Title: Whatever Happened to Brexit? Europe After COVID-19

Just a few months ago, Brexit was the dominant issue on the EU’s agenda – things have changed. Does the pandemic threaten the already tight negotiation schedule between the EU and the UK? How does it change the position of both parties? And how about the credibility of the EU, at times when solidarity seems to be questioned?

Next talk:

Literature, Life and Lockdown: How the Humanities can help the Species Survive‘, featuring Professor Ben Hutchinson, Professor of European Literature and Academic Director of Kent’s Paris School of Arts and Culture, Dr Frances Guerin, Senior Lecturer and Deputy Director of Graduate Studies of Paris programmes at Kent’s School of Arts, and Dr Lauren Ware Lecturer in Philosophy at Kent’s School of European Culture and Languages (1 June 2020).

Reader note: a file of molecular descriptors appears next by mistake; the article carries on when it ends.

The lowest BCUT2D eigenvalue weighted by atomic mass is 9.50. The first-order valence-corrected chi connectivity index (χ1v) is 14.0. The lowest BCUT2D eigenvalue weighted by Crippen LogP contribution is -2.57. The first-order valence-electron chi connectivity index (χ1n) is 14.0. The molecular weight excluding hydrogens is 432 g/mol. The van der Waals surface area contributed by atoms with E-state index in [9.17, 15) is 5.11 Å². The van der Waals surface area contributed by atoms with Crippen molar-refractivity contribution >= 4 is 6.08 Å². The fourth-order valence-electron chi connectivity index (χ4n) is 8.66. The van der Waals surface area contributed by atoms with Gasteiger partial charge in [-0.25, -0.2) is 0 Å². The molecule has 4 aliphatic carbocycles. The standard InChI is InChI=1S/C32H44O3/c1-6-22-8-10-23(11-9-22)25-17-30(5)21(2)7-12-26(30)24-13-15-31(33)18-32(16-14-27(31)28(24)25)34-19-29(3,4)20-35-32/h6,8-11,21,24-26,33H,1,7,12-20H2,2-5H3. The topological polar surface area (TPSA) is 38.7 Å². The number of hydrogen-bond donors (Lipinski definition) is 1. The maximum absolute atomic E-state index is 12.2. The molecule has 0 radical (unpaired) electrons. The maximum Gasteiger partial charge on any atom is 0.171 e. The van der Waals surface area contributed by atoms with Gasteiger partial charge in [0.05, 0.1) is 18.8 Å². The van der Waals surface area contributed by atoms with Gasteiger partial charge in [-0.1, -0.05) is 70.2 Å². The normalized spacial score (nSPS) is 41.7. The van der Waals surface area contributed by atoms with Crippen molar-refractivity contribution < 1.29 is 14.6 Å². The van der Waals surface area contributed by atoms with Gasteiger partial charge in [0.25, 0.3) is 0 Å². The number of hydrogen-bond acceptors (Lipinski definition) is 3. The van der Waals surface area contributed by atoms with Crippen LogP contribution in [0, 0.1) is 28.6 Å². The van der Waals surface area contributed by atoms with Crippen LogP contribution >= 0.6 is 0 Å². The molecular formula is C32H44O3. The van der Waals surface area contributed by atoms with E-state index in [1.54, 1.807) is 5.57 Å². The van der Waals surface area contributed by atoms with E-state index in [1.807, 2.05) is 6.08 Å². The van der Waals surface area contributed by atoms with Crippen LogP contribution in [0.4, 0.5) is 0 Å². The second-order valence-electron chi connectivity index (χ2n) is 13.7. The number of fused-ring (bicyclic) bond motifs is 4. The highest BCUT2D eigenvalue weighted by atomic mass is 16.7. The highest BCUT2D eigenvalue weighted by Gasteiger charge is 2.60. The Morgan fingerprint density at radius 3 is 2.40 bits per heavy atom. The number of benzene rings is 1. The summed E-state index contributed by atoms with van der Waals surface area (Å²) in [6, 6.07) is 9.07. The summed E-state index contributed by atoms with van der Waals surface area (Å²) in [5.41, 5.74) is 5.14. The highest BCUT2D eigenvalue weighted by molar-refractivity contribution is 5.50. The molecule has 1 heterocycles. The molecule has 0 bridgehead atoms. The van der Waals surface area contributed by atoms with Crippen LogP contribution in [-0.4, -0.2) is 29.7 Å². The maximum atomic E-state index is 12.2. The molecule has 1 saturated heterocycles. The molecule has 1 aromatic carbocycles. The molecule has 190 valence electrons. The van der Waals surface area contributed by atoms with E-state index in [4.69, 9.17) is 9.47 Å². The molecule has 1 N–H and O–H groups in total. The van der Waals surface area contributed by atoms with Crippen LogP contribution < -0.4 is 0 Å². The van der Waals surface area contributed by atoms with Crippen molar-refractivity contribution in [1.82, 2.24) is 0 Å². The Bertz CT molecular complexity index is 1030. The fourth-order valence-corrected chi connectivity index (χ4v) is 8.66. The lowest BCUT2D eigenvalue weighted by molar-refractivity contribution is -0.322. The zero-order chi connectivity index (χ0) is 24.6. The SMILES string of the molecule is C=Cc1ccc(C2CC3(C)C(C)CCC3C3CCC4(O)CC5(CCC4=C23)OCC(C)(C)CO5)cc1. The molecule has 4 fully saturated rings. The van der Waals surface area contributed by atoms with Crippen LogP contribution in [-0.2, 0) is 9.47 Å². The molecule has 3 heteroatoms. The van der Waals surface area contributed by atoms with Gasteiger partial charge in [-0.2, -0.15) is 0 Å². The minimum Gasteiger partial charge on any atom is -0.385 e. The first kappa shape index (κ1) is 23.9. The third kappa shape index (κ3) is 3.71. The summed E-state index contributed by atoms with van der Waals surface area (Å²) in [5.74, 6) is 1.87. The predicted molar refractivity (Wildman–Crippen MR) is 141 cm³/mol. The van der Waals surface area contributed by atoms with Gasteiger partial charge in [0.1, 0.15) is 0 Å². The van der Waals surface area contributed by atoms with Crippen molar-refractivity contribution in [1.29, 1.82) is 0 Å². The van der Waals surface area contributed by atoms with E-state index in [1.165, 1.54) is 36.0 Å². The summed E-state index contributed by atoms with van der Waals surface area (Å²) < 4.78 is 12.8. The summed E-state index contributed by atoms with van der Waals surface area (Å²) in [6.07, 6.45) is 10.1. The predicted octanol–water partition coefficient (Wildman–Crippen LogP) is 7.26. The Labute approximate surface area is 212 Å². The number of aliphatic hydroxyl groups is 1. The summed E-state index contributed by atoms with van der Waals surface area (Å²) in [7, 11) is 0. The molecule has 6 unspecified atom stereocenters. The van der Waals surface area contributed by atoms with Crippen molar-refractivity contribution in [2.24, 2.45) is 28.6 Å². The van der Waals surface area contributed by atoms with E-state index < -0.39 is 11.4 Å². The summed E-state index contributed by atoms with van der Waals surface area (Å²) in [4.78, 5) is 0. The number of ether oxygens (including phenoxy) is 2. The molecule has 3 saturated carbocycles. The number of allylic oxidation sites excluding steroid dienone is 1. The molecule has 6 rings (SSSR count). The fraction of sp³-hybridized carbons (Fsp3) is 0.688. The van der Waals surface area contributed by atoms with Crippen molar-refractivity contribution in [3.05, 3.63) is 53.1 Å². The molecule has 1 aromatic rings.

Statement of intent regarding Autumn 2020

The University of Kent is looking forward to welcoming new and returning students in the autumn of 2020. We will, as now, be open for business when the autumn term begins on 21 September 2020

However, we recognise that the COVID-19 pandemic will continue to have an impact on how we all live and work. It is likely that we will have to adapt how we deliver our education, and the wider student experience of university life, in response to changes in government requirements.